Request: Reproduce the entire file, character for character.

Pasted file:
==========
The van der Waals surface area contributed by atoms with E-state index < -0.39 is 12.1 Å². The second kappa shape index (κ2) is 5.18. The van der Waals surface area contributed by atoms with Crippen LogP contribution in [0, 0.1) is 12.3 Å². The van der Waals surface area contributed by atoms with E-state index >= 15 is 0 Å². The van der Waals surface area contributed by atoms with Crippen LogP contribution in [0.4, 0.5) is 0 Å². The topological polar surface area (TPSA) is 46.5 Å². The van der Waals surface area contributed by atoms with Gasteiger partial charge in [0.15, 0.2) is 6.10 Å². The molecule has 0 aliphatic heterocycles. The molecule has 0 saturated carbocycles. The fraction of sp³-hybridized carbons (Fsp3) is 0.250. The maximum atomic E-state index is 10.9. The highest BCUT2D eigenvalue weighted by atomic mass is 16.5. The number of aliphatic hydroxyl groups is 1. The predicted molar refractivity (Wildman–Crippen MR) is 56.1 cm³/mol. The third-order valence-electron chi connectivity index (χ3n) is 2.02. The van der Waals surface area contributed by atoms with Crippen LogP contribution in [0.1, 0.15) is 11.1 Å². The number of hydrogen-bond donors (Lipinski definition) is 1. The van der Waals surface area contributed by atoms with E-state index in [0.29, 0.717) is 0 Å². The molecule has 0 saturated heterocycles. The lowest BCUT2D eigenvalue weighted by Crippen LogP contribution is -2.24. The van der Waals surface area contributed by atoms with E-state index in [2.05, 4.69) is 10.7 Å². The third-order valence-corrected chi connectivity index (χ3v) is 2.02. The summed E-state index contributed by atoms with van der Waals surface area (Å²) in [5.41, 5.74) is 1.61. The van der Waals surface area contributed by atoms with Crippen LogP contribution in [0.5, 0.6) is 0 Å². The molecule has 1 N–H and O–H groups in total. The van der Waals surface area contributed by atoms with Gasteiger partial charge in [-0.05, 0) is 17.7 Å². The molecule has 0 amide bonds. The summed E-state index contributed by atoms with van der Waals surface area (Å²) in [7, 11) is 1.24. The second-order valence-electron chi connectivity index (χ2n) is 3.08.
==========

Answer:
The van der Waals surface area contributed by atoms with E-state index < -0.39 is 12.1 Å². The second kappa shape index (κ2) is 5.18. The van der Waals surface area contributed by atoms with Crippen LogP contribution in [0, 0.1) is 12.3 Å². The van der Waals surface area contributed by atoms with E-state index >= 15 is 0 Å². The van der Waals surface area contributed by atoms with Crippen LogP contribution in [0.4, 0.5) is 0 Å². The topological polar surface area (TPSA) is 46.5 Å². The van der Waals surface area contributed by atoms with Gasteiger partial charge in [0.15, 0.2) is 6.10 Å². The molecule has 0 aliphatic heterocycles. The molecule has 0 saturated carbocycles. The fraction of sp³-hybridized carbons (Fsp3) is 0.250. The maximum atomic E-state index is 10.9. The highest BCUT2D eigenvalue weighted by atomic mass is 16.5. The number of aliphatic hydroxyl groups is 1. The predicted molar refractivity (Wildman–Crippen MR) is 56.1 cm³/mol. The third-order valence-electron chi connectivity index (χ3n) is 2.02. The van der Waals surface area contributed by atoms with Crippen LogP contribution in [0.1, 0.15) is 11.1 Å². The number of hydrogen-bond donors (Lipinski definition) is 1. The van der Waals surface area contributed by atoms with E-state index in [0.29, 0.717) is 0 Å². The molecule has 0 saturated heterocycles. The lowest BCUT2D eigenvalue weighted by Crippen LogP contribution is -2.24. The van der Waals surface area contributed by atoms with E-state index in [2.05, 4.69) is 10.7 Å². The third-order valence-corrected chi connectivity index (χ3v) is 2.02. The summed E-state index contributed by atoms with van der Waals surface area (Å²) in [5.41, 5.74) is 1.61. The van der Waals surface area contributed by atoms with Crippen LogP contribution in [0.5, 0.6) is 0 Å². The molecule has 1 N–H and O–H groups in total. The van der Waals surface area contributed by atoms with Gasteiger partial charge in [-0.05, 0) is 17.7 Å². The molecule has 0 amide bonds. The summed E-state index contributed by atoms with van der Waals surface area (Å²) in [7, 11) is 1.24. The second-order valence-electron chi connectivity index (χ2n) is 3.08.